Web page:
Trump Visits Dallas to Talk Policing and Race Relations, But Excludes Top Black Law Enforcement Officials

Three top black law enforcement officials were left off the guest list at President Donald Trump's Thursday discussion of police actions and race in Dallas, Texas.

Dallas County District Attorney John Creuzot, Dallas County Sheriff Marian Brown and Dallas Police Chief U. Renee Hall did not attend the event.

Widespread protests against racism and police brutality occurred in U.S. cities following the May death of George Floyd while in the custody of Minneapolis police officers. House Democrats have proposed police reform legislation, including the banning of chokeholds. Others have called for the federal funds to be shifted away from police departments and into minority communities. In Minneapolis, city council members said Sunday they would disband the city's police department.

Trump spoke highly of law enforcement Thursday, but noted that "you always have a bad apple no matter where you go."

"And there are not too many of them," Trump continued, "and I can tell you there are not too many of them in the police department."

A White House spokesperson sent Newsweek a listing of diverse members of the law enforcement community who attended the roundtable, including Glenn Heights, Texas police chief Vernell Dooley and Fort Worth Police Officers Association President Manny Ramirez.

donald trump
President Donald Trump said Thursday that calls to defund police departments were being suggested by individuals trying to "push an extreme agenda." Doug Mills-Pool/Getty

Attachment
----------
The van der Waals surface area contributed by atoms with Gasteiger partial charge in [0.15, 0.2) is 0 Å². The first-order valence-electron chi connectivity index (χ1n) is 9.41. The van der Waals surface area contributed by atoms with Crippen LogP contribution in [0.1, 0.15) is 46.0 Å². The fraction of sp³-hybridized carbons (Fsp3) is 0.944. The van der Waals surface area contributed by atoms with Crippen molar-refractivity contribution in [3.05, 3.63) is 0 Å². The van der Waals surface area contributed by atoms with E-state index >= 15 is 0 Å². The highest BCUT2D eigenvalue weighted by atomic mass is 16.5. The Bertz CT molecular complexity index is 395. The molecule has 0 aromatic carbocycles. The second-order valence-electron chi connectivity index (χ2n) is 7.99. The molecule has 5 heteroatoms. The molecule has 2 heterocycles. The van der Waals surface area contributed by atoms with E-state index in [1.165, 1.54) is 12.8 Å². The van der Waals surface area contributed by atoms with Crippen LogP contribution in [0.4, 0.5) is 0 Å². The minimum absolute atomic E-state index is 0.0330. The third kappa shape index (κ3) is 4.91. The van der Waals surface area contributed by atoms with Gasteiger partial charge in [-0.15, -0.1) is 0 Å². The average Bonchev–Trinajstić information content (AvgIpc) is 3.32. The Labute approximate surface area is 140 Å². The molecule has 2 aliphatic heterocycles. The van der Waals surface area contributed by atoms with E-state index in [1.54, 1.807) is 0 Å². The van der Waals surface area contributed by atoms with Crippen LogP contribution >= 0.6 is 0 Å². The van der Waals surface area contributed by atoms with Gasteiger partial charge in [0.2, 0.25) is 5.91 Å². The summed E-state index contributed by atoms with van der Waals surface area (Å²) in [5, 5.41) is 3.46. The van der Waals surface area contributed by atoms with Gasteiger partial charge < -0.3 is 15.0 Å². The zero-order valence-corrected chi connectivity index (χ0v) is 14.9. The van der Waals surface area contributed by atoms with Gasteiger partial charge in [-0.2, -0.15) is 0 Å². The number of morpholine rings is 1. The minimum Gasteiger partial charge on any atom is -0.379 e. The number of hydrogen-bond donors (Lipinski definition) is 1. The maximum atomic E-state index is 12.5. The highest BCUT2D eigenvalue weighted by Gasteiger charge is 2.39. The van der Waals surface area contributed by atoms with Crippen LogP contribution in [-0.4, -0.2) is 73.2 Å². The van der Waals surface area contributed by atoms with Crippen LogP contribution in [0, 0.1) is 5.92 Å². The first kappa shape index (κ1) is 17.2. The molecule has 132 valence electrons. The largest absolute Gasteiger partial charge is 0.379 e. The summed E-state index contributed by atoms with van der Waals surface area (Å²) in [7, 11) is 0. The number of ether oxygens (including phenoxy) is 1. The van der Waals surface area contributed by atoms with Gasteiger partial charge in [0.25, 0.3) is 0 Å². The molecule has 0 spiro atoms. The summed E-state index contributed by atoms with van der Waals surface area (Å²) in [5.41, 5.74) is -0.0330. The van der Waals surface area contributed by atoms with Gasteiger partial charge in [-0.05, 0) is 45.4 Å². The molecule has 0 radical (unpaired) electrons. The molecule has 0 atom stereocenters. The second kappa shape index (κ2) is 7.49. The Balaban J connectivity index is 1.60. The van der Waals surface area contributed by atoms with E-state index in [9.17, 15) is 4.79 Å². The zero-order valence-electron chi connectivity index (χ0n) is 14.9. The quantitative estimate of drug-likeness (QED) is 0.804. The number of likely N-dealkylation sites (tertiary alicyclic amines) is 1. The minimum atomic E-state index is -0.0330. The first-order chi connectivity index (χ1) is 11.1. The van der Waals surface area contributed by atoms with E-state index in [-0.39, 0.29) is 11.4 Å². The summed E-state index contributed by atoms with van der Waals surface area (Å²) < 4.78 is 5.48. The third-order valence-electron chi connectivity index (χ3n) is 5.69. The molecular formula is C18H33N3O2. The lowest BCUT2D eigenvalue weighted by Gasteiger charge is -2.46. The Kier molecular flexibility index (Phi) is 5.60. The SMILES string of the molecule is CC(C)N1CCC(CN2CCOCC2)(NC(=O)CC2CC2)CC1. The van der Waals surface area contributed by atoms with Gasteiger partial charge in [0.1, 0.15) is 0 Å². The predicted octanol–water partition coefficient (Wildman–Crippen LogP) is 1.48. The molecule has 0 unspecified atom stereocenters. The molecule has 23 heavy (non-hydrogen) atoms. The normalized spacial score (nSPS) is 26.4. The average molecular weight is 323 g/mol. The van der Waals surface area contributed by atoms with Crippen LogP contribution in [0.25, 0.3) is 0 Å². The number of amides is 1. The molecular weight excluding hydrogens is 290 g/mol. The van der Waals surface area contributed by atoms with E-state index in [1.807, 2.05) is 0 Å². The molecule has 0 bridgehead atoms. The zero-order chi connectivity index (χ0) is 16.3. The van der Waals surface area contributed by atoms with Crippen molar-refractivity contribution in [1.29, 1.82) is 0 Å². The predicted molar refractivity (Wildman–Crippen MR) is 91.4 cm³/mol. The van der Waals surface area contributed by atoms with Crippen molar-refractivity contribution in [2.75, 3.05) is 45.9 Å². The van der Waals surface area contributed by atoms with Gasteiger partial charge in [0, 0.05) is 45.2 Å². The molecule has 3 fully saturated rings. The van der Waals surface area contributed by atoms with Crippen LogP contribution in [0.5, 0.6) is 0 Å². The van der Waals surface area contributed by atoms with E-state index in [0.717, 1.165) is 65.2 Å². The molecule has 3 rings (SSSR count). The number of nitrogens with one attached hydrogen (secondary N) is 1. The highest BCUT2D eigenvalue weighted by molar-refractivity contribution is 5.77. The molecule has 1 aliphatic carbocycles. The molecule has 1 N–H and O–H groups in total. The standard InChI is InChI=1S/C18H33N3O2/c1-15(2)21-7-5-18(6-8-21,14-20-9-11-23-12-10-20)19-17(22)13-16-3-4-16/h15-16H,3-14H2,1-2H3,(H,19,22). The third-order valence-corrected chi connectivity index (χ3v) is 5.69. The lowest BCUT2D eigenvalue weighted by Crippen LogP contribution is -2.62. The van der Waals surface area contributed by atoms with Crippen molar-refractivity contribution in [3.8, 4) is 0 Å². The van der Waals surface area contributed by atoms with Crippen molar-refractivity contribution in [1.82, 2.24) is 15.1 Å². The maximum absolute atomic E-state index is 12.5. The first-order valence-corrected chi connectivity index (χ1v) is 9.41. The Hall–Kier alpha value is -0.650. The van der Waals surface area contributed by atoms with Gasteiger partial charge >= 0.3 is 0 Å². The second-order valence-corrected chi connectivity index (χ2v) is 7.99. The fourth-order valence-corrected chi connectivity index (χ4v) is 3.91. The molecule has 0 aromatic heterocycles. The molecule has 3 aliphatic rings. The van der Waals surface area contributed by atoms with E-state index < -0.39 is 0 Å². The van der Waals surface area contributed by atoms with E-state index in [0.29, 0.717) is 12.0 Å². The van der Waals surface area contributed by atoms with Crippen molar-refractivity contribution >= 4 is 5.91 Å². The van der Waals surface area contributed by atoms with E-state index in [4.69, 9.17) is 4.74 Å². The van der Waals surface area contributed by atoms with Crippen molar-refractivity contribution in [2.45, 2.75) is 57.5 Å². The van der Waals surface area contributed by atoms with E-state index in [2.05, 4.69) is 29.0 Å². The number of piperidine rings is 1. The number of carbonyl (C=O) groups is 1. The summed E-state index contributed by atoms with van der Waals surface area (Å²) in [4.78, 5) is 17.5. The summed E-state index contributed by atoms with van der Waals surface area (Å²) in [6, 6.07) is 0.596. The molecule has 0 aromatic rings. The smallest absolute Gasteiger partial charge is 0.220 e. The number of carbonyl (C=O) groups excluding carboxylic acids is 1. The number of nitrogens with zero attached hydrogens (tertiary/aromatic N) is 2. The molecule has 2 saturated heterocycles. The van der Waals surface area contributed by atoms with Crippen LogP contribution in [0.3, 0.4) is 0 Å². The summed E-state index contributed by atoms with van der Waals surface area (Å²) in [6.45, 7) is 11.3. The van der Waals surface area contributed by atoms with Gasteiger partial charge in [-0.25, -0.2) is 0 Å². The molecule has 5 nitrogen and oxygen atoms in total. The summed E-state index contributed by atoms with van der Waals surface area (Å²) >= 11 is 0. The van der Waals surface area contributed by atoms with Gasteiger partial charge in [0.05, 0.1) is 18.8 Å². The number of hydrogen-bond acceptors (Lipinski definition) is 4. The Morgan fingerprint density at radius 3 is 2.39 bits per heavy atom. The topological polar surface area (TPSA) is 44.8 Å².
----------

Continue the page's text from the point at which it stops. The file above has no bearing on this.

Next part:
Dallas County DA Cruezot told Newsweek Friday that he didn't know why he wasn't invited to the roundtable discussion. "I don't know who plans that or who decides that," Cruezot said, adding that "it seems to me a wasted opportunity to come here and not talk to the chief law enforcement officer."

Cruezot said Dallas County has "all the same problems" as other metro areas in regards to policing and that by not being asked to take part in the discussion, Trump was "missing out on a big part of what goes on."

Prejudiced behavior exhibited by some officers toward communities of color can create a "feeling of distrust between police and the community," Cruezot said. "If you're not thinking through that and understanding the history of what you're doing, you keep making those mistakes."

House Democrats unveiled a police reform bill on Monday. Under the proposed legislation, the use of chokeholds by police officers would be banned. The bill also calls for the creation of a national database to track officers accused of misconduct.

"Police brutality is a heartbreaking reflection of an entrenched system of racial injustice in America," House Speaker Nancy Pelosi said Monday while introducing the bill. "This is a first step. There is more to come."

Trump said his administration was working on an executive order "that will encourage police departments nationwide to meet the most current professional standards for the use of force, including tactics of de-escalation."

"We're not defunding police," Trump said. "If anything, we're going to go the other route. We're going to make sure our police are well trained, perfectly trained."

Plans for defunding the police, Trump said, were "radical efforts" brought about by individuals attempting to "stoke division" and "push an extreme agenda."

Defunding the police means taking funds away from local law enforcement and diverting those monies into other areas, such as minority community efforts, education and public health.

Los Angeles Mayor Eric Garcetti said Friday that he would cut the budget of the LA Police Department by $150 million. Those funds, Garcetti said would be reinvested into "black communities and communities of color." Garcetti's budget is expected to be reviewed for approval by the end of June.

Updated 9:43 p.m. EST 06/12/2020: This story has been updated with quotes from Dallas County District Attorney John Cruezot.